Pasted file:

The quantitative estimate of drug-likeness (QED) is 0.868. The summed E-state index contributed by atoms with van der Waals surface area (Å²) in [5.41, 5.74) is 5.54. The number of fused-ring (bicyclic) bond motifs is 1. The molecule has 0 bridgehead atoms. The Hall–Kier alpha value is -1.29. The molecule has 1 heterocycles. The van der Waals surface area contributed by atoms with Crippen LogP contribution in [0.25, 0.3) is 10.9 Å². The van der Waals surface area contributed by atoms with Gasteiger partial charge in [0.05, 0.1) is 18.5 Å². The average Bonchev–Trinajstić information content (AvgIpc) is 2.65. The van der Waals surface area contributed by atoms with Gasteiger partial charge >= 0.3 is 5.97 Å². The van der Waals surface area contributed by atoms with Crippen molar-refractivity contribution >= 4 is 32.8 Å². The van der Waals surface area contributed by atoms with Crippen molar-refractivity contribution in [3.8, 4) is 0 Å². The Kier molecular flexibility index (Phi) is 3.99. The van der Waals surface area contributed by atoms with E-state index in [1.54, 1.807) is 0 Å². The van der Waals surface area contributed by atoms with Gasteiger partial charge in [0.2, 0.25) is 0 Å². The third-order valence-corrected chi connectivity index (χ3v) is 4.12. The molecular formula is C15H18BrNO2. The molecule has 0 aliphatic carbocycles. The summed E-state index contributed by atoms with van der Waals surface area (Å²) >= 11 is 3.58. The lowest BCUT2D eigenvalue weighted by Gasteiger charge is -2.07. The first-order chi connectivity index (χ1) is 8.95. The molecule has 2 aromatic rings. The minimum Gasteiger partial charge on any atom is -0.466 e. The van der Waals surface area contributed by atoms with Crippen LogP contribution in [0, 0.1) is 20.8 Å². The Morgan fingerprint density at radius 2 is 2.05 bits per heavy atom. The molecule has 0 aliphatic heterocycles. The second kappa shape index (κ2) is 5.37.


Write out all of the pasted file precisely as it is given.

The quantitative estimate of drug-likeness (QED) is 0.868. The summed E-state index contributed by atoms with van der Waals surface area (Å²) in [5.41, 5.74) is 5.54. The number of fused-ring (bicyclic) bond motifs is 1. The molecule has 0 bridgehead atoms. The Hall–Kier alpha value is -1.29. The molecule has 1 heterocycles. The van der Waals surface area contributed by atoms with Crippen LogP contribution in [0.25, 0.3) is 10.9 Å². The van der Waals surface area contributed by atoms with Gasteiger partial charge in [0.05, 0.1) is 18.5 Å². The average Bonchev–Trinajstić information content (AvgIpc) is 2.65. The van der Waals surface area contributed by atoms with Gasteiger partial charge >= 0.3 is 5.97 Å². The van der Waals surface area contributed by atoms with Crippen molar-refractivity contribution >= 4 is 32.8 Å². The van der Waals surface area contributed by atoms with Crippen molar-refractivity contribution in [3.8, 4) is 0 Å². The Kier molecular flexibility index (Phi) is 3.99. The van der Waals surface area contributed by atoms with E-state index in [1.54, 1.807) is 0 Å². The van der Waals surface area contributed by atoms with Gasteiger partial charge in [0.2, 0.25) is 0 Å². The third-order valence-corrected chi connectivity index (χ3v) is 4.12. The molecular formula is C15H18BrNO2. The molecule has 0 aliphatic carbocycles. The summed E-state index contributed by atoms with van der Waals surface area (Å²) >= 11 is 3.58. The lowest BCUT2D eigenvalue weighted by Gasteiger charge is -2.07. The first-order chi connectivity index (χ1) is 8.95. The molecule has 2 aromatic rings. The minimum Gasteiger partial charge on any atom is -0.466 e. The van der Waals surface area contributed by atoms with Crippen LogP contribution in [0, 0.1) is 20.8 Å². The Morgan fingerprint density at radius 2 is 2.05 bits per heavy atom. The molecule has 0 aliphatic heterocycles. The second kappa shape index (κ2) is 5.37.